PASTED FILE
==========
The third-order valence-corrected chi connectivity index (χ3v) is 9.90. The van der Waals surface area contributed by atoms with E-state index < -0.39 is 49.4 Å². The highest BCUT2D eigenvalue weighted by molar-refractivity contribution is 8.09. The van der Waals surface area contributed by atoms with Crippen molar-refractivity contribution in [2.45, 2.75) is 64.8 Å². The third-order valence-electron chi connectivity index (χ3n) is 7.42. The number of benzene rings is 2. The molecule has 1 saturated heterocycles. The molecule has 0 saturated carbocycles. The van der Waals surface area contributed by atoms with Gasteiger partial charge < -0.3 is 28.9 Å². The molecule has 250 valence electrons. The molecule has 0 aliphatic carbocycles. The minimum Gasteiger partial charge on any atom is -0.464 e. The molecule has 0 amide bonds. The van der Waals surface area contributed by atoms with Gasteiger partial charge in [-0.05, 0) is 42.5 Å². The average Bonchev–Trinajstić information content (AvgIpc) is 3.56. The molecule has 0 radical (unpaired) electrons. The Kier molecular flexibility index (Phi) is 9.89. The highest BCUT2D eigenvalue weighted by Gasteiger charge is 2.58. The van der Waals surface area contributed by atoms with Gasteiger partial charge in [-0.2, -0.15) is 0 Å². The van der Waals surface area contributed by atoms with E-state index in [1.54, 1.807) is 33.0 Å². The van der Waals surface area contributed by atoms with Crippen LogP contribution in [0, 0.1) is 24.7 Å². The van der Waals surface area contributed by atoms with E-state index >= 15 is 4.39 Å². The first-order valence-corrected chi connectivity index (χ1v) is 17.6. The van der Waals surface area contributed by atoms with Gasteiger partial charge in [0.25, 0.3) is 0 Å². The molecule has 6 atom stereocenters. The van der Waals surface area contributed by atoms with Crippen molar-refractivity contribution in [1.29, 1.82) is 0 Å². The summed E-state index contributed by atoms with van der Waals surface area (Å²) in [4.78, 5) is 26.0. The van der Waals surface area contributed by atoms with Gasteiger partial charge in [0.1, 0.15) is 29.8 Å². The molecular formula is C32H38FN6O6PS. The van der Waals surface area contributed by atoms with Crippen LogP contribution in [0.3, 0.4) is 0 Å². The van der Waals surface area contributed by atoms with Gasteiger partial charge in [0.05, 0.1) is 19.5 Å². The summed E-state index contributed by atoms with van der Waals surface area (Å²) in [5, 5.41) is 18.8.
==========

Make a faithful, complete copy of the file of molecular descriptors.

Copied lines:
The third-order valence-corrected chi connectivity index (χ3v) is 9.90. The van der Waals surface area contributed by atoms with E-state index < -0.39 is 49.4 Å². The highest BCUT2D eigenvalue weighted by molar-refractivity contribution is 8.09. The van der Waals surface area contributed by atoms with Crippen molar-refractivity contribution in [2.45, 2.75) is 64.8 Å². The third-order valence-electron chi connectivity index (χ3n) is 7.42. The number of benzene rings is 2. The molecule has 1 saturated heterocycles. The molecule has 0 saturated carbocycles. The van der Waals surface area contributed by atoms with Gasteiger partial charge < -0.3 is 28.9 Å². The molecule has 250 valence electrons. The molecule has 0 aliphatic carbocycles. The minimum Gasteiger partial charge on any atom is -0.464 e. The molecule has 0 amide bonds. The van der Waals surface area contributed by atoms with Gasteiger partial charge in [-0.05, 0) is 42.5 Å². The average Bonchev–Trinajstić information content (AvgIpc) is 3.56. The molecule has 0 radical (unpaired) electrons. The Kier molecular flexibility index (Phi) is 9.89. The highest BCUT2D eigenvalue weighted by Gasteiger charge is 2.58. The van der Waals surface area contributed by atoms with Gasteiger partial charge in [-0.2, -0.15) is 0 Å². The van der Waals surface area contributed by atoms with E-state index in [1.54, 1.807) is 33.0 Å². The van der Waals surface area contributed by atoms with Crippen LogP contribution in [0, 0.1) is 24.7 Å². The van der Waals surface area contributed by atoms with E-state index >= 15 is 4.39 Å². The first-order valence-corrected chi connectivity index (χ1v) is 17.6. The van der Waals surface area contributed by atoms with Gasteiger partial charge in [0.25, 0.3) is 0 Å². The molecule has 6 atom stereocenters. The van der Waals surface area contributed by atoms with Crippen molar-refractivity contribution in [1.29, 1.82) is 0 Å². The summed E-state index contributed by atoms with van der Waals surface area (Å²) in [4.78, 5) is 26.0. The van der Waals surface area contributed by atoms with Gasteiger partial charge in [0.1, 0.15) is 29.8 Å². The molecular formula is C32H38FN6O6PS. The van der Waals surface area contributed by atoms with Crippen LogP contribution in [0.3, 0.4) is 0 Å². The van der Waals surface area contributed by atoms with Gasteiger partial charge in [0.05, 0.1) is 19.5 Å². The summed E-state index contributed by atoms with van der Waals surface area (Å²) in [5, 5.41) is 18.8.